Mental health center meeting the needs of its target population, say company representatives
Published 12:00 pm Saturday, May 14, 2022
May is Mental Health Awareness Month. In observance of this, The Valley Times-News reached out to East Alabama Mental Health Center to get an idea of how well mental illness is handled in Chambers County. EAMHC Executive Director Jimmie Dickey and Clinical Director Bronwyn Ramsey responded together in a letter format.
Dickey and Ramsey said they could only speak for their own staff (They said there are several private mental health providers in the area), but EAMHC is doing fairly well at treating its target population. This is in spite of the fact that EAMHC has seen a significant increase in demand for mental health services and treatment for substance use disorders over the past few years.
Members of EAMHC’s target population are those with serious mental illnesses, serious emotional disturbances, substance use disorders and developmental disabilities.
“We are able to meet the needs of these specific populations through the comprehensive nature of services we offer,” Dickey and Ramsey said. “However, it is worth noting that we do refer to and rely on private providers in the community to meet the needs of those who do not meet statutorily and clinically established criteria for serious mental illness.”
Though things have been going fairly smoothly for EAMHC, it has faced some challenges. Funding is a major concern for mental health centers in general, they said, adding that EAMHC serves as a public safety net for Lee, Russell, Chambers and Tallapoosa Counties.
“This mission typically manifests itself in 80 percent [of] our consumer population having household incomes below $10,000 per year and nearly 90 percent below $20,000,” they said. “Additionally, we do not refuse services to anyone meeting clinical criteria based on inability to pay. Instead, we base the charges for their services on a very generous sliding fee scale so as to mitigate any perceived barriers to the services the community needs.”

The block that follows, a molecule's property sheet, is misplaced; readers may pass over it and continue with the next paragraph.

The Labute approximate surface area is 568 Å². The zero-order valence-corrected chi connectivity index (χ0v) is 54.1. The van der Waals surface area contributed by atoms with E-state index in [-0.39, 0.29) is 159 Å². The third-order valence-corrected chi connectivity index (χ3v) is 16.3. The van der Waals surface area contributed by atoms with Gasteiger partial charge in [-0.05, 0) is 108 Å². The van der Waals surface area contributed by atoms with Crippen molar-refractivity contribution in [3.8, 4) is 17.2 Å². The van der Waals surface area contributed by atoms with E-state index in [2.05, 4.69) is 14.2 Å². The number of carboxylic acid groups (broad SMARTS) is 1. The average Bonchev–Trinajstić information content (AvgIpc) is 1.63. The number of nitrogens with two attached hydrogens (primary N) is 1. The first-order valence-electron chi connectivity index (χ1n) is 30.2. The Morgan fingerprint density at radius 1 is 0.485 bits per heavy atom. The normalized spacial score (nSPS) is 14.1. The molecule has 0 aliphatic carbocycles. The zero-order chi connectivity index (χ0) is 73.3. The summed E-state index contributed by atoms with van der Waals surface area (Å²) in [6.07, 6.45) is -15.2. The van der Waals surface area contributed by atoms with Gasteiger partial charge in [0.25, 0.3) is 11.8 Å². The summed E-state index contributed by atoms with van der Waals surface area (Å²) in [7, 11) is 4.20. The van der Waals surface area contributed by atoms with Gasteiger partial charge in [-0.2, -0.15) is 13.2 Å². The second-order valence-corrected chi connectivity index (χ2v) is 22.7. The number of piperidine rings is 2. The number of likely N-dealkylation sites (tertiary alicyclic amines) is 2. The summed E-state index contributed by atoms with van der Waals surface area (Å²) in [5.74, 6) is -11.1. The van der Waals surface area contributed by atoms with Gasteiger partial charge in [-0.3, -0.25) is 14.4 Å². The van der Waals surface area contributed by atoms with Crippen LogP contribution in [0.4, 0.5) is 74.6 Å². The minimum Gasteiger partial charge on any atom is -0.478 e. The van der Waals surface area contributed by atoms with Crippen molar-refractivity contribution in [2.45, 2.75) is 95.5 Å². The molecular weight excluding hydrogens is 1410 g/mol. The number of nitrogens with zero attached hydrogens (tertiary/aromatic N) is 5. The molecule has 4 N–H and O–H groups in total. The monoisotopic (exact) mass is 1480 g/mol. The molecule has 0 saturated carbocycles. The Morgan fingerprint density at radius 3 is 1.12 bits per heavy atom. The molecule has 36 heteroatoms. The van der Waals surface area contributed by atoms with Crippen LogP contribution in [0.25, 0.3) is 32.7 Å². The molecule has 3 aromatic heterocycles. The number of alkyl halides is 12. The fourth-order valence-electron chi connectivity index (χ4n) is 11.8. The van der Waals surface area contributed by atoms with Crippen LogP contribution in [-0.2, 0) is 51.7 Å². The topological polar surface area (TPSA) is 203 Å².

Dickey and Ramsey said that last year, EAMHC provided over $2.6 million in uncompensated care to the community with over $400,000 of that being specifically for citizens of Chambers County.
“In the past, this underfunding has resulted in significant changes in recruiting new staff,” they said. “However, we have very recently taken some aggressive, intentional action to close the gap in wages that we can offer new staff in order to be competitive with other potential employers. When you combine this with our very generous benefits package, we are very hopeful to make some significant strides in increasing our staffing this year.”
The most significant barrier EAMHC sees to people getting the mental health care they need is stigma.
“We have certainly seen improvements over the past few years, but there is still substantial work to be done in educating the community about the benefits of individuals having a high-quality provider to partner with in addressing their mental health needs,” Dickey and Ramsey said.
Another obstacle faced by the population EAMHC serves is a lack of transportation.
“While we do have the ability to assist some, many in our community must rely on friends, family and neighbors to access services,” they said.
Dickey and Ramsey said that many individuals in jails and prisons have a history of mental illness and substance abuse disorders.
“According to recent studies, well over half of incarcerated individuals have experienced some type of mental health or substance use issue,” they said. “What that means is that approximately 2 million times each year across the country, individuals who have serious mental illness are admitted to jails.”
Dickey and Ramsey said almost three-quarters of these adults also have co-occuring substance use disorders.
“The worst part of this is that if left untreated, the risk of reincarceration is significantly higher for these individuals, creating needless stress for them and their families as well as unnecessary overburdening in our jails,” they said. “Through the diligent work of the Chambers County Commission and Chambers County Jail, we have been able to place a case manager in the jail who has the sole purpose of identifying individuals in need of mental health services and linking them to our providers upon release.”
EAMHC offers services to Chambers County residents through several locations.
“We operate an outpatient clinic for adults and children in Valley, Alabama,” they said. “Counseling services are provided by skilled therapists. Additionally, psychiatric services performed by physicians and/or physician-supervised nurse practitioners are available to manage medications and psychiatric symptoms.”
Dickey and Ramsey said EAMHC provides outpatient services in LaFayette in the Chambers County Department of Human Resources building for those struggling with substance use disorders. EAMHC also contracts with local schools to provide in-school counseling services.
“In addition to these facility-based services, we deliver a variety of intensive, community or home-based support services based on the specific needs of consumers,” they said.